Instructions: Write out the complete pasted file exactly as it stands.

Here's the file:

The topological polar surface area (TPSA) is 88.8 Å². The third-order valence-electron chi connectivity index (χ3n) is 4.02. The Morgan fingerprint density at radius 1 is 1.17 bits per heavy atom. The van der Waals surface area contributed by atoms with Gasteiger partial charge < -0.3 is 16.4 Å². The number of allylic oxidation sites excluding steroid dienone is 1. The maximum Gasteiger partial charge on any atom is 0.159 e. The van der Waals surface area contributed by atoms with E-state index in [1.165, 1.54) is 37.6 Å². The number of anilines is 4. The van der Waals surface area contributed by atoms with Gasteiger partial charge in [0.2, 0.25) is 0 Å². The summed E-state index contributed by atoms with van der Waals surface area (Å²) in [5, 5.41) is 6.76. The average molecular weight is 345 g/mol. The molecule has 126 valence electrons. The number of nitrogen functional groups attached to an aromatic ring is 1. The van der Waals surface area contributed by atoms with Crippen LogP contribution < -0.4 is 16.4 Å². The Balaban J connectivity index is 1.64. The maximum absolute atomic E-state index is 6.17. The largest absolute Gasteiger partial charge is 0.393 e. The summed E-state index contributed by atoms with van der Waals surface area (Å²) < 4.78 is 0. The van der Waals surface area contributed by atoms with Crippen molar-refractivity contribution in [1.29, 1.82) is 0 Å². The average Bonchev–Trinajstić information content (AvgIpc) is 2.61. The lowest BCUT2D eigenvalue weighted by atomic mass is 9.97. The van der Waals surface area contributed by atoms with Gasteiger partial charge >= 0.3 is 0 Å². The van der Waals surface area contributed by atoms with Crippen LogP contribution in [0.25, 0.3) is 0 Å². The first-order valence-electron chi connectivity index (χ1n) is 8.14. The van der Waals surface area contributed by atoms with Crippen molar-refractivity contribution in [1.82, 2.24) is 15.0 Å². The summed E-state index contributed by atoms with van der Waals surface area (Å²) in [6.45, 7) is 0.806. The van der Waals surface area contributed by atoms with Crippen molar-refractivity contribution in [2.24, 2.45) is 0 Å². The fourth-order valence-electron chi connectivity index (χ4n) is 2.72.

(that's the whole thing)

The topological polar surface area (TPSA) is 88.8 Å². The third-order valence-electron chi connectivity index (χ3n) is 4.02. The Morgan fingerprint density at radius 1 is 1.17 bits per heavy atom. The van der Waals surface area contributed by atoms with Gasteiger partial charge < -0.3 is 16.4 Å². The number of allylic oxidation sites excluding steroid dienone is 1. The maximum Gasteiger partial charge on any atom is 0.159 e. The van der Waals surface area contributed by atoms with E-state index in [1.165, 1.54) is 37.6 Å². The number of anilines is 4. The van der Waals surface area contributed by atoms with Gasteiger partial charge in [0.2, 0.25) is 0 Å². The summed E-state index contributed by atoms with van der Waals surface area (Å²) in [5, 5.41) is 6.76. The average molecular weight is 345 g/mol. The molecule has 126 valence electrons. The number of nitrogen functional groups attached to an aromatic ring is 1. The van der Waals surface area contributed by atoms with Crippen LogP contribution < -0.4 is 16.4 Å². The Balaban J connectivity index is 1.64. The maximum absolute atomic E-state index is 6.17. The largest absolute Gasteiger partial charge is 0.393 e. The summed E-state index contributed by atoms with van der Waals surface area (Å²) < 4.78 is 0. The van der Waals surface area contributed by atoms with Crippen molar-refractivity contribution in [1.29, 1.82) is 0 Å². The average Bonchev–Trinajstić information content (AvgIpc) is 2.61. The lowest BCUT2D eigenvalue weighted by atomic mass is 9.97. The van der Waals surface area contributed by atoms with Gasteiger partial charge >= 0.3 is 0 Å². The van der Waals surface area contributed by atoms with Crippen LogP contribution in [0.25, 0.3) is 0 Å². The first-order valence-electron chi connectivity index (χ1n) is 8.14. The van der Waals surface area contributed by atoms with Crippen molar-refractivity contribution in [1.82, 2.24) is 15.0 Å². The summed E-state index contributed by atoms with van der Waals surface area (Å²) in [6.45, 7) is 0.806. The van der Waals surface area contributed by atoms with Crippen molar-refractivity contribution in [2.24, 2.45) is 0 Å². The fourth-order valence-electron chi connectivity index (χ4n) is 2.72.